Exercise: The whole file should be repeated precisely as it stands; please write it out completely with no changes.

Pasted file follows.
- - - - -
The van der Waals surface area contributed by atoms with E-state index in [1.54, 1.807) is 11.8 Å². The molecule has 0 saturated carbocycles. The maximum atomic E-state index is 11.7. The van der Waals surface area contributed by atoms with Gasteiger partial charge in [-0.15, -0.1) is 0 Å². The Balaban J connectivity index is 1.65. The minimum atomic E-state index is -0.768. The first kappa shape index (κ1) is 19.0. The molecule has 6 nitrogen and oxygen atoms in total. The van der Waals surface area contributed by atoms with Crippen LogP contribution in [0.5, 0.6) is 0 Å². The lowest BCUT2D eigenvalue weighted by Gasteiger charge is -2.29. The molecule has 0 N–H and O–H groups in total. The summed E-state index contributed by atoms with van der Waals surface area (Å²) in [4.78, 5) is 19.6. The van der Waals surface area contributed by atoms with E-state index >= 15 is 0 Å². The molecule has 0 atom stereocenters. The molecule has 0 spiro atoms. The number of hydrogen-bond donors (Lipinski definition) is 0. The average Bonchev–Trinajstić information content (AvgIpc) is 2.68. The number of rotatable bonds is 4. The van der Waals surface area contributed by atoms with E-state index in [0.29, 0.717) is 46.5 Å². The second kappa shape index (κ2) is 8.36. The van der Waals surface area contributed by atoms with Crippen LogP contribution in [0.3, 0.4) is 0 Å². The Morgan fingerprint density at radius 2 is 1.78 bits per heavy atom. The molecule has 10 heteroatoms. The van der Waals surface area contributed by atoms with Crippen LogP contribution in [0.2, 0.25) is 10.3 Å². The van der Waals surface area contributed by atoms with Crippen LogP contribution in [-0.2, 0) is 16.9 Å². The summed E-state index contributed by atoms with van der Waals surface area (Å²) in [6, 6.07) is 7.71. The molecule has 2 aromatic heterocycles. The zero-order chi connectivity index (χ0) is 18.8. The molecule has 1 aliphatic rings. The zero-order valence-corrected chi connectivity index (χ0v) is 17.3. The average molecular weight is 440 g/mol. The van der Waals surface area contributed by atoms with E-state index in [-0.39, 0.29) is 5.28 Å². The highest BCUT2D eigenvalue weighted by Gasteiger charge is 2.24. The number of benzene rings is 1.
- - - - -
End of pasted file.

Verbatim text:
The van der Waals surface area contributed by atoms with E-state index in [1.54, 1.807) is 11.8 Å². The molecule has 0 saturated carbocycles. The maximum atomic E-state index is 11.7. The van der Waals surface area contributed by atoms with Gasteiger partial charge in [-0.15, -0.1) is 0 Å². The Balaban J connectivity index is 1.65. The minimum atomic E-state index is -0.768. The first kappa shape index (κ1) is 19.0. The molecule has 6 nitrogen and oxygen atoms in total. The van der Waals surface area contributed by atoms with Crippen LogP contribution in [0.5, 0.6) is 0 Å². The lowest BCUT2D eigenvalue weighted by Gasteiger charge is -2.29. The molecule has 0 N–H and O–H groups in total. The summed E-state index contributed by atoms with van der Waals surface area (Å²) in [4.78, 5) is 19.6. The van der Waals surface area contributed by atoms with E-state index >= 15 is 0 Å². The molecule has 0 atom stereocenters. The molecule has 0 spiro atoms. The number of hydrogen-bond donors (Lipinski definition) is 0. The average Bonchev–Trinajstić information content (AvgIpc) is 2.68. The number of rotatable bonds is 4. The van der Waals surface area contributed by atoms with E-state index in [0.29, 0.717) is 46.5 Å². The second kappa shape index (κ2) is 8.36. The van der Waals surface area contributed by atoms with Crippen LogP contribution in [0.3, 0.4) is 0 Å². The Morgan fingerprint density at radius 2 is 1.78 bits per heavy atom. The molecule has 10 heteroatoms. The van der Waals surface area contributed by atoms with Crippen LogP contribution in [0.2, 0.25) is 10.3 Å². The van der Waals surface area contributed by atoms with Crippen LogP contribution in [-0.2, 0) is 16.9 Å². The summed E-state index contributed by atoms with van der Waals surface area (Å²) in [6, 6.07) is 7.71. The molecule has 2 aromatic heterocycles. The zero-order chi connectivity index (χ0) is 18.8. The molecule has 1 aliphatic rings. The zero-order valence-corrected chi connectivity index (χ0v) is 17.3. The average molecular weight is 440 g/mol. The van der Waals surface area contributed by atoms with E-state index in [-0.39, 0.29) is 5.28 Å². The highest BCUT2D eigenvalue weighted by Gasteiger charge is 2.24. The number of benzene rings is 1.